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As Covid-Positive GOP Politicians Enjoy Healthcare They 'Would Deny Others,' Coronavirus Pandemic Again Makes Case for Medicare for All

"The moral of the story is, he lied to you for months and encouraged you to live recklessly during a pandemic, and when it got to him he received every top tier treatment and medication to ensure his survival while your friends and family died alone."

Julia Conley

White House physician Sean Conley gives an update on the condition of U.S. President Donald Trump, on October 3, 2020, at Walter Reed Medical Center in Bethesda, Maryland. Trump was hospitalized on October 2 due to a Covid-19 diagnosis. (Photo: Brendan Smialowski / AFP via Getty Images)

The case for Medicare for All was once again made by the consequences of the coronavirus pandemic, Sen. Ed Markey tweeted on Sunday, after Republican politicians were able to check themselves into hospitals shortly after announcing they had tested positive for Covid-19.

Markey noted that throughout the coronavirus pandemic, in which more than 7.4 million cases have been detected and more than 209,000 people in the U.S. have died, people have attempted to get care at hospitals after testing positive and showing worsening symptoms, only to be turned away and "told only to come back when they could not breathe."

"Now politicians are checking into hospitals as a 'precaution.' Healthcare should be a right, not a privilege," Markey wrote. "We need Medicare for All." 

The senator's statement came a day after former New Jersey Gov. Chris Christie, a member of the president's debate prep team this past week, announced he was checking himself into Morristown Medical Center after testing positive on Saturday. 

"While I am feeling good and only have mild symptoms, due to my history of asthma we decided this is an important precautionary measure," Christie tweeted.

Christie's announcement angered social media users whose own family members had been denied admission at hospitals even as their symptoms grew more severe earlier this year, as medical centers faced severe shortages of personal protective equipment (PPE)—and as the Trump administration seized shipments of the supplies and claimed the federal government was not responsible for ensuring healthcare workers were equipped to combat the pandemic.

"How many lives of 207,000+ lost could've been saved if hospitals had had the PPE they needed?" wrote one critic. "The surge ventilators they desperately requested? How many parents, children, wives, husbands would still be here if they could've gotten early care 'out of an abundance of caution?'"

Others noted that under the for-profit healthcare system in which insurance companies decide whether a patient's treatments and hospital stays are medically necessary and should be covered or if the person should have to pay out of pocket, the vast majority of Americans are in no position to simply decide to go to the hospital—or often, even to a doctor's office—as a precautionary measure.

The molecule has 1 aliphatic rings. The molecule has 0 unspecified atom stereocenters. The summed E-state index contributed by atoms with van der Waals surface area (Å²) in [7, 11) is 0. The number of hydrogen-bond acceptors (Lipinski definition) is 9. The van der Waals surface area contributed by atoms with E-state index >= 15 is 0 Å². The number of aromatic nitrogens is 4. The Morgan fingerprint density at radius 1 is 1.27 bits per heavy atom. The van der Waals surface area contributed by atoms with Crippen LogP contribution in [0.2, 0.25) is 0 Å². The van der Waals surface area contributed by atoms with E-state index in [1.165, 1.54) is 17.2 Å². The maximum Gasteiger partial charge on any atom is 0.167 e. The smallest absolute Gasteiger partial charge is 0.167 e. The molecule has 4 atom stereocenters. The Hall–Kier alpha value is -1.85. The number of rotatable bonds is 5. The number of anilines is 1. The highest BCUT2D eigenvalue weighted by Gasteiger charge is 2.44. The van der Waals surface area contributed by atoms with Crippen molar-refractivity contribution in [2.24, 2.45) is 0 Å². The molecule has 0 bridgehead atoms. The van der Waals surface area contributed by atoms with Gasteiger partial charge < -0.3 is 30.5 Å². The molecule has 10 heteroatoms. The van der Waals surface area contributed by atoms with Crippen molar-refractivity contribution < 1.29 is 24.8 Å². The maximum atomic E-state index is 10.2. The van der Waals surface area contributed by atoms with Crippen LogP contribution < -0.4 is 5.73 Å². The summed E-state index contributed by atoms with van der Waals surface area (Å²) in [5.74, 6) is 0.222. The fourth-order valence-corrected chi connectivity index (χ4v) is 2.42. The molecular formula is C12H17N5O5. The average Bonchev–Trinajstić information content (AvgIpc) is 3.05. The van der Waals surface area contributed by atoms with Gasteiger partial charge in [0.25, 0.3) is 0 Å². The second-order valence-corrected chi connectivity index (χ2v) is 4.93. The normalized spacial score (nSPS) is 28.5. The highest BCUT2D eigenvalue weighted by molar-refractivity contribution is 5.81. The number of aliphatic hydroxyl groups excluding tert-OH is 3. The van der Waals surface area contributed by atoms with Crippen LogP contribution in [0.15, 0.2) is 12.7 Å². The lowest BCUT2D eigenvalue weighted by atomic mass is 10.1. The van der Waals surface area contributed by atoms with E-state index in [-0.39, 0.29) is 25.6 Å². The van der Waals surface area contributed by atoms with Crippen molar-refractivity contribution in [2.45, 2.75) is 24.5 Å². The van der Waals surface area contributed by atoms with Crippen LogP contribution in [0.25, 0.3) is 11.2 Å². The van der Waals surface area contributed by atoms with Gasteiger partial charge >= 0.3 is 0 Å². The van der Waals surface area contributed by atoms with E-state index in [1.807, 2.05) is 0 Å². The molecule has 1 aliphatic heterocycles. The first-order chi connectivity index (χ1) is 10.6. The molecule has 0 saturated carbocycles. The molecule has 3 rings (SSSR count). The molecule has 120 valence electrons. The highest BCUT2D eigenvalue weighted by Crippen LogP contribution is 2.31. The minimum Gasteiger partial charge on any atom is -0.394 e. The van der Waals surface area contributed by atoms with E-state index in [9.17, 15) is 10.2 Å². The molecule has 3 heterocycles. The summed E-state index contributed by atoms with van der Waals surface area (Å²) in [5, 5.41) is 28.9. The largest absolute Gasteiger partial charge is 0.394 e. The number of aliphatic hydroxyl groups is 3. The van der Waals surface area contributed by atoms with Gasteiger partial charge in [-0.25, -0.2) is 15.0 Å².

"Mystifying that people think this kind of class system in healthcare is worth fighting to preserve," tweeted journalist Steve Lubetkin. 

The details of the president's condition, and how far into the illness he is, remained murky on Sunday after a press conference the previous day in which his physician, Dr. Sean Conley, suggested Trump had first been diagnosed with Covid-19 last Wednesday, rather than late Thursday night. After Trump on Sunday released a video of himself at Walter Reed Medical Center, where he's been since late Friday, saying he was feeling "much better," his medical team reported that his oxygen levels had dropped to 93%, below normal range and to the level that doctors generally consider a severe case of Covid-19. The president was reportedly given the steroid dexamethasone on Sunday as well as the experimental drug remdesivir. Dexamethasone has been shown to help patients with severe coronavirus cases. 

The time and place where Trump contracted the coronavirus is unknown, but the ceremony he hosted last Saturday at the White House to celebrate his nomination of Judge Amy Coney Barrett to the U.S. Supreme Court has been called a "super-spreader" event, after at least eight people in attendance have tested positive for Covid-19 in recent days. The White House is reportedly overseeing contact tracing of the event, where more than 100 people gathered both indoors and outdoors, social distancing was not observed, and few people wore face coverings.  

On Twitter, journalist Anand Giridharadas summarized the last week in Trump's presidency, during which the New York Times also reported on his failure to pay taxes for 10 of the 15 years preceding his term, and that he paid just $750 in 2016 and 2017. 

"The moral of the story is, he lied to you for months and encouraged you to live recklessly during a pandemic, and when it got to him he received every top tier treatment and medication to ensure his survival while your friends and family died alone," wrote comedian and writer Travon Free. "Remember that on Nov 3rd."


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